In its announcement Thursday, Lyft said the “new model that politicians are pushing” would lead to less affordable fares and reduced service, especially in suburban and rural areas. Lyft says 80% of its drivers would lose work. Another 20% would have scheduled shifts with capped hourly earnings.
Lawyers for the cities and state say nothing in California’s labor laws prevents Uber and Lyft from continuing to offer scheduling flexibility to drivers. But the companies say they cannot let drivers maintain that flexibility as employees.
During an Aug. 6 hearing, an attorney for Lyft argued drivers will make less money as employees. The average Lyft driver earns $20 per hour as an independent contractor after car and gas expenses, far more than California’s $13 hourly minimum wage for large businesses, according to Lyft.
Despite that argument, the city and state attorneys say drivers would become eligible for a panoply of valuable benefits as employees, including overtime, workers’ compensation, paid sick leave, paid family leave, unemployment insurance, and reimbursement for work-related expenses, including car, gas and phone expenses.
Assemblywoman Lorena Gonzalez, D-San Diego, who introduced Assembly Bill 5 last year, has said the companies’ business models essentially force taxpayers to subsidize them by providing public assistance to their low-paid workers.
Citing a 2020 nationwide survey of 734 drivers, Lyft argues that four out of five Uber and Lyft drivers prefer to be independent contractors. The survey does not say how many drivers in California prefer to be employees or independent contractors.
Steve Smith, of the California Labor Federation which supports employee status for gig workers, said he’s heard a different story from drivers on the ground who say they “want the basic protections that go along with being an employee.”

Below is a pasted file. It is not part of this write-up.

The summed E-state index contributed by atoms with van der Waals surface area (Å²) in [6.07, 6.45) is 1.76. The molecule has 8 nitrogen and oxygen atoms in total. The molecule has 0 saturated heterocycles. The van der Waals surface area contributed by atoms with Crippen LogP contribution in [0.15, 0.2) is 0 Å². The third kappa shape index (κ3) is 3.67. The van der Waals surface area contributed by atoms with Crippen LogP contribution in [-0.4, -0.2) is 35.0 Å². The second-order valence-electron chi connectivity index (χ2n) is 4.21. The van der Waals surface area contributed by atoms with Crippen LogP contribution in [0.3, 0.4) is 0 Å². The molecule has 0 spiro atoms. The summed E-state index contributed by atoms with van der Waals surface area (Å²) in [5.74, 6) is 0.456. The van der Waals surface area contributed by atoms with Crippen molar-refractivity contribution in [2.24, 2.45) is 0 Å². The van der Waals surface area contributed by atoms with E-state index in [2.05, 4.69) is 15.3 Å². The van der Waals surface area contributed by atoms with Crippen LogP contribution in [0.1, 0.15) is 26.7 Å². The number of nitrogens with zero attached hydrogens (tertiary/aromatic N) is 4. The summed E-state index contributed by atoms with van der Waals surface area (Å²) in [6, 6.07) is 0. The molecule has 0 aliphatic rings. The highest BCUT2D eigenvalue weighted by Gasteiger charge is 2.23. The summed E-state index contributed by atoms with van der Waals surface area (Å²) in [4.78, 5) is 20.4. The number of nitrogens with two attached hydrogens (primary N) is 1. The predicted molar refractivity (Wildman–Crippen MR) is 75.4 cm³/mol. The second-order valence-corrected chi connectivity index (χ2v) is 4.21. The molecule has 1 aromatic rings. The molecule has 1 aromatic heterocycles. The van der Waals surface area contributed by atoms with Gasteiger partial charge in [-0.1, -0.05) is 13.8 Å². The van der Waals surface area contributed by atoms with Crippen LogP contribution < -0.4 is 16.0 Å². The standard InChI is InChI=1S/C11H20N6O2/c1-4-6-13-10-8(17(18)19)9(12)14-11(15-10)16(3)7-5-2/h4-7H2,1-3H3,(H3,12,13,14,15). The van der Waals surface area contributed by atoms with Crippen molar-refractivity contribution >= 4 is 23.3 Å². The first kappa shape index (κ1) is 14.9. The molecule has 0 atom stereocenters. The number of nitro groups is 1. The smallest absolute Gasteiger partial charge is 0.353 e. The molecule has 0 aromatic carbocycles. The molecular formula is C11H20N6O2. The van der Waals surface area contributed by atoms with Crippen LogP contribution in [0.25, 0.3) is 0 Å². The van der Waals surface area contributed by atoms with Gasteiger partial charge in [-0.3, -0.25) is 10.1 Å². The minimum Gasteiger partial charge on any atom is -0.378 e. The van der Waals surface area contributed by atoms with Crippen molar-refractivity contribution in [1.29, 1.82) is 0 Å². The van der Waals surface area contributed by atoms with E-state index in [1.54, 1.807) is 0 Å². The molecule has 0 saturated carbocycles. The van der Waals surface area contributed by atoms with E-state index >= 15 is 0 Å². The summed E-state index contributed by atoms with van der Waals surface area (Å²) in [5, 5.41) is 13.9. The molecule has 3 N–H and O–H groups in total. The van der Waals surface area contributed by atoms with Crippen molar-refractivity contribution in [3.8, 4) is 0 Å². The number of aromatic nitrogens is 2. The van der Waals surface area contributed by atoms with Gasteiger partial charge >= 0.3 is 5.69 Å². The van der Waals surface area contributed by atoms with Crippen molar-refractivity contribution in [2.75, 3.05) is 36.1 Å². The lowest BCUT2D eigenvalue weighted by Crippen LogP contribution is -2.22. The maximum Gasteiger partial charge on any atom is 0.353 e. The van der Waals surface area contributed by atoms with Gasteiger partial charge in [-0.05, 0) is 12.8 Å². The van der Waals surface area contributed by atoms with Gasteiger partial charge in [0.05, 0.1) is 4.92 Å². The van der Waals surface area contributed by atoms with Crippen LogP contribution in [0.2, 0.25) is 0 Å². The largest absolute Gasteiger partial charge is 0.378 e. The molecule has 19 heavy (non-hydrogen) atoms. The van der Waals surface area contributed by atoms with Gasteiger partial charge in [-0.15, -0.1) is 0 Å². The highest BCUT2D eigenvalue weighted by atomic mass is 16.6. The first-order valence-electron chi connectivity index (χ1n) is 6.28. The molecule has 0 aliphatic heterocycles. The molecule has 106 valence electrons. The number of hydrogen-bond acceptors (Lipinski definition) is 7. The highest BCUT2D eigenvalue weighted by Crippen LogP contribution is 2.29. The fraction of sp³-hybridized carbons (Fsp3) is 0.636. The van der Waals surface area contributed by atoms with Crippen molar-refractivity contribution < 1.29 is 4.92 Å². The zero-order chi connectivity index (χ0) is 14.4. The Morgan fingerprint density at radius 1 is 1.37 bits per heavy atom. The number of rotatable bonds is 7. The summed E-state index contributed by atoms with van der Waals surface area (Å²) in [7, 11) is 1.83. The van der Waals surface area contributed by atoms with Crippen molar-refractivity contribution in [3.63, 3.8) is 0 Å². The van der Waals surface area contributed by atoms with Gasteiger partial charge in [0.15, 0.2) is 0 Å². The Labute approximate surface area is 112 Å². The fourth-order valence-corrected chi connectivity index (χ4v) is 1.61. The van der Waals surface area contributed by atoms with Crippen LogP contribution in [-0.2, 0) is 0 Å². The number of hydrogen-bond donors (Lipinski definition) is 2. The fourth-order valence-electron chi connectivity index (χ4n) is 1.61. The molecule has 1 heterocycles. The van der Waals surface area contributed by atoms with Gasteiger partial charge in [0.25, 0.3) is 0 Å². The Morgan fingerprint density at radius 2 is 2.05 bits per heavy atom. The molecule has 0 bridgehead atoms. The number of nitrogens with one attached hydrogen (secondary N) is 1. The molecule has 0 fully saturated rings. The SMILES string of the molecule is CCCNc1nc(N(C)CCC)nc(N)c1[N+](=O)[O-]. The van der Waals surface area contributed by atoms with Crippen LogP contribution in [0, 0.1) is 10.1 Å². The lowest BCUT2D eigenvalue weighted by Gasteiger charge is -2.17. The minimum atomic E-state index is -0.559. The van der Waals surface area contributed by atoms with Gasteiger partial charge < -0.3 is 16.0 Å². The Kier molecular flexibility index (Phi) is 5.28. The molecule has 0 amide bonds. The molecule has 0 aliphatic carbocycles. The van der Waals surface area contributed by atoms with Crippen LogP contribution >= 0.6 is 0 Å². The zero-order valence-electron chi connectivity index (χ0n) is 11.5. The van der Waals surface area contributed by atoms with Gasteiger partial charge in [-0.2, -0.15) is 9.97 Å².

Uber, Lyft and other gig companies have poured $110 million into a November 2020 ballot measure, Proposition 22, that would exempt them and other app-based services from complying with Assembly Bill 5.
The ballot measure proposes keeping drivers as independent contractors but also entitling them to certain benefits, including guaranteed earnings of 120% of minimum wage, $0.30 reimbursement per mile for gas expenses, quarterly health care subsidies for drivers that work 15 hours per week or more, occupational accident insurance for on-the-job injuries, and anti-discrimination and sexual harassment prevention protections.
In an emailed statement, Lyft spokeswoman Julie Wood said the company will keep fighting to ensure its California drivers can remain independent contractors.
“While we won’t have to suspend operations tonight, we do need to continue fighting for independence plus benefits for drivers,” Wood said. “That’s the solution on the ballot in November, and it’s the solution drivers want because it preserves their ability to earn and to use the platform as they do now — whenever they want — while also getting historic new benefits.”